Woman who engaged in failed lawsuit against NUS for revoking master's degree, plans to crowdfund legal fees to file appeal

A 44-year-old woman who previously engaged in a failed lawsuit with the National University of Singapore (NUS), is hoping to raise legal fees via crowdfunding to sue again. 

The woman, Ms Ten alleged that NUS had wrongfully terminated her candidature for the degree of Master of Arts in Architecture in 2006, a point contested by NUS. 

During the case, Ms Ten had applied to the High Court for access to certain documents between NUS and the Ministry of Education (MOE) to support her case.

However, an assistant registrar (AR) ruled in 2013 that most of the documents she sought were unnecessary or irrelevant, while others were privileged.

She then appealed in 2014 to a High Court judge, who dismissed her move and refused her leave to appeal further.

To pay for her S$5,000 legal fees, Ms Ten attempted to raise the amount through crowdfunding, and has gotten more than $2,000 within two days, reports Lianhe Wanbao via Lianhe Zaobao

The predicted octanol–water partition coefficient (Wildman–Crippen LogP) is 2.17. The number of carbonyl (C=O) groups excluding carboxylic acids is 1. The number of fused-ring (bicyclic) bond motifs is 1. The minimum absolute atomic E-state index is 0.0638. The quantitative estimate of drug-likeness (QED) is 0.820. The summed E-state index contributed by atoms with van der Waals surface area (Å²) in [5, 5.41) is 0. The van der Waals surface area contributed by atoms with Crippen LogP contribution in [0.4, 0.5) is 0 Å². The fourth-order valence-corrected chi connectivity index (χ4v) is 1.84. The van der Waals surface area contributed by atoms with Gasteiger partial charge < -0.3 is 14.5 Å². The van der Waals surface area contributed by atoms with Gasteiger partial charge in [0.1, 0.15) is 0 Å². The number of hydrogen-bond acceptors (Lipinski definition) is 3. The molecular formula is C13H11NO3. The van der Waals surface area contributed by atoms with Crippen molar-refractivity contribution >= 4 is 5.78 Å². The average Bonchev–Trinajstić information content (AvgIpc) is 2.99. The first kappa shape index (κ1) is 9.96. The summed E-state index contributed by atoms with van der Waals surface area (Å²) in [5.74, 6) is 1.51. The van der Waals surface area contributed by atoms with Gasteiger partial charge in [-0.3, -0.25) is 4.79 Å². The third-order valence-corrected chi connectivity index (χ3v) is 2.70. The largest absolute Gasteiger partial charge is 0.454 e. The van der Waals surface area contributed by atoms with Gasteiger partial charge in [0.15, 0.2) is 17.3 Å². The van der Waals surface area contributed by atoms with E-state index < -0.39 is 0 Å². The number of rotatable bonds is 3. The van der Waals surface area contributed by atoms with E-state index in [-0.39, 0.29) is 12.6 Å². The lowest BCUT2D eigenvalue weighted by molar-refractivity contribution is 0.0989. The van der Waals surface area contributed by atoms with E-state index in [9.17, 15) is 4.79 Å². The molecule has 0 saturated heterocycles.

A netizen, Merv Tan, claimed to support Ms Ten and said he forwarded $100 to her.

Another netizen, going by Selena Chiong, said that Ms Ten’s comments were one-sided and do not intend to donate until NUS makes an official statement.

As of 12.20am yesterday (July 20), Ms Ten said that she had raised about S$2,098 via crowdfunding. 

She also said in her blog that her mentor had stolen the fruits of her research in 2004, and received S$80,000 in funding for it.

Ms Ten further alleged that her mentor had delayed the publishing of her findings. 

She subsequently requested a change of mentor.

She claimed that NUS sided with her mentor and refused her request, only setting up an investigation committee when she complained to an Executive Vice President .

Her allegations were refuted by the committee in Aug 2005 who cited a lack of evidence to back her claims.

Ms Ten however, continued complaining to the school and even took it to court. 

She added that she intends to file an appeal later this month (July 2017), but has depleted her savings of over S$100,000 for the lawsuits.

She hopes to raise about S$5,000 for the impending legal fees.